The Creative Writing MA programme from the University of Birmingham brings together students who are working in different genres so that you can engage collaboratively across genres before specialising in screenwriting, playwriting, fiction or poetry for your dissertation.
You will take five core modules [full descriptions available below]:
You will also take one optional module from within English, or from another discipline.
You will complete the programme with a dissertation which will be 75% creative portfolio and 25% critical essay. You will write a 20,000-25,000 word portfolio of creative work in as a screenplay, novella, excerpt of a novel, a collection of short fiction or a collection of poetry. This will be accompanied by a 5,000-word essay placing your work in a critical and creative context, with reference to your development as a writer over the course of the MA. You will receive feedback on work in progress during one-to-one tutorials and in work-sharing seminars with peers (groups divided along the lines of genre/form).
The programme is also assessed by creative portfolios and assignments throughout the taught modules.
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You will study five core modules:
This module offers you the chance to generate new material, experiment with form and technique and share your work in writing workshops with the supervision of your tutor.
This module asks – what advantages are gained from placing your writing in a critical context? How do you see yourself as a writer? Through the study of historical and contemporary ideas of authorship and the role of the writer, socially and artistically, you will be encouraged to develop a deeper understanding of your own work and motivations for writing.
This module allows for a simultaneous focus on poetry and fiction, allowing you to work in both forms rather than choosing to be a “poet” or “prose writer” at this stage in your development. There will be weekly writing exercises and the opportunity to critique one anothers’ work as well as a weekly set text exploring contemporary poetry and fiction.
How does a story change when its form changes? Are the characters in the screen adaptation the same characters as in the source novel? Are we freer in our approach to adaptation than we used to be? There will be weekly set texts to explore the themes. You will be assessed through a critical paper focusing on two different genres (e.g. a book adapted for the stage or screen, a poetry collection adapted for radio, etc.) as well as an extended piece in the genre of your choice.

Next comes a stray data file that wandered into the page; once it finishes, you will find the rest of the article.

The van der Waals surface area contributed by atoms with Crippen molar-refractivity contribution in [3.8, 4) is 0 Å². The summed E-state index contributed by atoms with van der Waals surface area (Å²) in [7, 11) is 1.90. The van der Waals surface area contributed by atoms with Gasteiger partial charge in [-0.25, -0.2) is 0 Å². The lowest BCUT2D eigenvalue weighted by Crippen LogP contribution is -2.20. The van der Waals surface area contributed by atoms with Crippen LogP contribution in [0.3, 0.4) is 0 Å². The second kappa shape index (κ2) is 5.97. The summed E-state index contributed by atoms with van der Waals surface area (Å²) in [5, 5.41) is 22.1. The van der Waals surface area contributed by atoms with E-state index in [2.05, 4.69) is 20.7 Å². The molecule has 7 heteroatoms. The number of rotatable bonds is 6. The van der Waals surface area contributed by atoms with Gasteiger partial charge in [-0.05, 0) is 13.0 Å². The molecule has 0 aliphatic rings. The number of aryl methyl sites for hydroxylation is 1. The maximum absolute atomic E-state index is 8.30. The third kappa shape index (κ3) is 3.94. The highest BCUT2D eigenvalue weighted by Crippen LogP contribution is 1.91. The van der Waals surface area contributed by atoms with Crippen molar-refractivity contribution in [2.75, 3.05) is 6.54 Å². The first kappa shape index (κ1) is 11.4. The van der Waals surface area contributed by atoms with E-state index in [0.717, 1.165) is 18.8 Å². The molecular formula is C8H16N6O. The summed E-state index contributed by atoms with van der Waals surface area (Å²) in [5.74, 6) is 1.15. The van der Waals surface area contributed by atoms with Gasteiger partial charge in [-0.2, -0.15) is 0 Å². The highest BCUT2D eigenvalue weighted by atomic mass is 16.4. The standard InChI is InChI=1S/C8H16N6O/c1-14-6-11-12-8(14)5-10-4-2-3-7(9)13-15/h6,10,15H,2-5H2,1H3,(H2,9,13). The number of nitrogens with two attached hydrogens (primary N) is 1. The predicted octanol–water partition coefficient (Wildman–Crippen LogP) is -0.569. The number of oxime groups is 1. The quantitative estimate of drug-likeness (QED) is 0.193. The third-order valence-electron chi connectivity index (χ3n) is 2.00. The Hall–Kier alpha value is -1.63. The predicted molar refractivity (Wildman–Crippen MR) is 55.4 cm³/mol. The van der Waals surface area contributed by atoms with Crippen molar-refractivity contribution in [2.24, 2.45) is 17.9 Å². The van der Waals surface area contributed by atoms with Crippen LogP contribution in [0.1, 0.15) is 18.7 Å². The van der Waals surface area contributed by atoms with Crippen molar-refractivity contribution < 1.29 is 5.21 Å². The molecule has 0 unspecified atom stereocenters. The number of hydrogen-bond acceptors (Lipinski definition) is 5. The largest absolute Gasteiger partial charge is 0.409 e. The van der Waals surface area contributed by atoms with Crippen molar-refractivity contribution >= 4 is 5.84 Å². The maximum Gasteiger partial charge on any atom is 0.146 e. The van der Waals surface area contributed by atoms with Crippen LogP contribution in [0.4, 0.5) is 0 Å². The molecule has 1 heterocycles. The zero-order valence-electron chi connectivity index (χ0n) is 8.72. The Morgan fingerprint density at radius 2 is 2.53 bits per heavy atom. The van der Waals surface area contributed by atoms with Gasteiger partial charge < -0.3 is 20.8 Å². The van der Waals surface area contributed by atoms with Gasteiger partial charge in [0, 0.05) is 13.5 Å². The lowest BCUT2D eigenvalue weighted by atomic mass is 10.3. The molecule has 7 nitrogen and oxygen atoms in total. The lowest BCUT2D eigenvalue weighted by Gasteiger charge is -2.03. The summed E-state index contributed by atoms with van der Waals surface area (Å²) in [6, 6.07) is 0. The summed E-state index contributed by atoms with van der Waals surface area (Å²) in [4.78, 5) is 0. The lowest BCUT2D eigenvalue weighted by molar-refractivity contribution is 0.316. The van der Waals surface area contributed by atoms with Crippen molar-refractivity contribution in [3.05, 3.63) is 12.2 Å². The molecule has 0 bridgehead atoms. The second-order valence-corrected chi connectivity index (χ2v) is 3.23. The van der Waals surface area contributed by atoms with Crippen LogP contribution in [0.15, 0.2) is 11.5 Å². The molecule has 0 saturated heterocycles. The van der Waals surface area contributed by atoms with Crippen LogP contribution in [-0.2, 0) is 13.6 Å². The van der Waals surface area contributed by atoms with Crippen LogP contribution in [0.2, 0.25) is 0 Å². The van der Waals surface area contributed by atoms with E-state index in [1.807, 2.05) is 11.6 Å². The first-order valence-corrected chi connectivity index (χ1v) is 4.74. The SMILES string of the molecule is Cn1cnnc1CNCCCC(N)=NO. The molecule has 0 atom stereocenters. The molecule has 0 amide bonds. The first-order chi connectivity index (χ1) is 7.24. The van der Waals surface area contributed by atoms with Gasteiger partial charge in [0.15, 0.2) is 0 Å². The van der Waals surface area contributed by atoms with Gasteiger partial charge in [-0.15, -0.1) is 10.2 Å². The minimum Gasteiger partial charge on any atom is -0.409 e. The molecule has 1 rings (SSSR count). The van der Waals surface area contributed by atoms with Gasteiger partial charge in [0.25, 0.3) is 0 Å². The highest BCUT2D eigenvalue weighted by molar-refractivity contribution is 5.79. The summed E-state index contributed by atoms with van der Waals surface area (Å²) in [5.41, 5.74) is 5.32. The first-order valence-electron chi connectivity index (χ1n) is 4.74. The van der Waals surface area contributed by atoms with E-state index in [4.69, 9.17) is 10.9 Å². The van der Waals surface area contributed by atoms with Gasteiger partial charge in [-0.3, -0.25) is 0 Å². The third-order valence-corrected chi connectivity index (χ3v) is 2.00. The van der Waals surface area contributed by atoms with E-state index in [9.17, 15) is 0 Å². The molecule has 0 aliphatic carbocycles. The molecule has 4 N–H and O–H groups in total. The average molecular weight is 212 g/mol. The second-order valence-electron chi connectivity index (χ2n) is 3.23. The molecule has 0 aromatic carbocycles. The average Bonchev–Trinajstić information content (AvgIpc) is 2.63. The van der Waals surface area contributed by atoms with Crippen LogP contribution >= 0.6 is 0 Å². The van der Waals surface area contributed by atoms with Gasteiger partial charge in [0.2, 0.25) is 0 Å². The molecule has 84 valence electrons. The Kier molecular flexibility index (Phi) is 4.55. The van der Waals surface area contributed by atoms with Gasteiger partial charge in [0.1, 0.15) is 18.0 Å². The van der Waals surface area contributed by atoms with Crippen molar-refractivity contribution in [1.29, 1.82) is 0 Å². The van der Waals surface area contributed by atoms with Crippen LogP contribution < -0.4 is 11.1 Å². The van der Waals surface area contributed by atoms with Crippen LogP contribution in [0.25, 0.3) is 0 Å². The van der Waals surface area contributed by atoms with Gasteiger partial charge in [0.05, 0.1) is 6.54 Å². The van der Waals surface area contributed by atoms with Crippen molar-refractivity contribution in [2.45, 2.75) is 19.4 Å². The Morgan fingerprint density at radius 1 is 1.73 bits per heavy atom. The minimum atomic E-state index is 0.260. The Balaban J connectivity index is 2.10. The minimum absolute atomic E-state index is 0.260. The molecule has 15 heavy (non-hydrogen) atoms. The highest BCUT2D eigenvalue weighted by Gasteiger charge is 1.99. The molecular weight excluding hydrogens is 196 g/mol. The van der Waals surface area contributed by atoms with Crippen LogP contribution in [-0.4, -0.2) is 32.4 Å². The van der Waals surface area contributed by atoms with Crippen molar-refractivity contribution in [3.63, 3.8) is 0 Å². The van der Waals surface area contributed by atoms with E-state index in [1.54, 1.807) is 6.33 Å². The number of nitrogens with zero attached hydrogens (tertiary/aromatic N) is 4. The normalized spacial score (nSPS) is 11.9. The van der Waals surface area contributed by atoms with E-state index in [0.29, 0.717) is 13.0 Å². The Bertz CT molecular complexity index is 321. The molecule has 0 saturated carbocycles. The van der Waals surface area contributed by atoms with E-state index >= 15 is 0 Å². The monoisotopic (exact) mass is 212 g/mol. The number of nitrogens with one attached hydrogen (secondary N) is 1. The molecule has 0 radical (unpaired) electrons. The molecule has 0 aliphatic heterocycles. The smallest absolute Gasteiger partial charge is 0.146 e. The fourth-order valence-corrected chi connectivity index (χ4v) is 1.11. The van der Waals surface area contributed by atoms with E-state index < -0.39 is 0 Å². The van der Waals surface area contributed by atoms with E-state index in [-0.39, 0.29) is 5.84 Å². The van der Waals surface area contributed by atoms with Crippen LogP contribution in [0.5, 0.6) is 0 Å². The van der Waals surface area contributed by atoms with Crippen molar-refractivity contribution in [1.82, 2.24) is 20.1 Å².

This module uses the concept of editing as a tool to question the nature of writing as process and product. It will provide a broad, market-focused contextualisation of editing issues and practices as well as hands-on editing. Working in collaboration with an external MA programme students will build towards the production of a professional quality anthology of creative work.
You will take one optional module - in the first semester - and your choice includes:
This module investigates key problems in performance history and historiography. You will consider a range of conceptual and methodological issues raised by the historical analysis of theatre and performance. You will focus particularly on the strategies and politics of historical representation in drama and theatre studies, looking at how performance practices have been narrated within theatre studies and how these narratives represent theatre's relationship with other social practices. NB: this module has limited spaces.
This module will enhance students' ability to explore the diversity of literary impulses in a turn-of-the-century period characterised by literary non-conformity. Major topics to be covered include: the late nineteenth-century city, decadence, imperialism, aestheticism, and early modernism. These will be studied across a variety of genres and authors, with reference to formative theorists/philosophers of the period. In spite of its interest in diversity the module will be unified by two themes that are characteristic of the period: an intense interest in the past as well as fascination with the future.
This module provides a theme and topic-based survey of English literature of the period 1580-1700 (excluding Shakespeare). It encompasses literature from all the principal genres of the period, addressing literary texts, from the time of Sidney and Spenser through the Civil War to Dryden and Rochester in the late seventeenth-century.
Alternatively, you may choose an optional module from outside your discipline from other areas of the College or University.
You can apply until:
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A new postgraduate loans system for Masters degrees in the UK will be introduced for students commencing in the 2016-17 academic year. These government-backed student loans will provide up to £10,000 for taught and research Masters courses in all subject areas.
The criteria, eligibility and repayment information have been announced, and applications will open in June 2016. For further details, see Postgraduate loans for Masters students.
Scholarships to cover fees and/or maintenance costs may be available. To discover whether you are eligible for any award across the University, and to start your funding application, please visit the University's Postgraduate Funding Database.
International students can often gain funding through overseas research scholarships, Commonwealth scholarships or their home government.
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The award recognises studying abroad as a positively life changing experience for many students as well as promoting intercultural understanding and tolerance. Successful candidates will receive up to £10,000 to be applied toward the cost of tuition fees.
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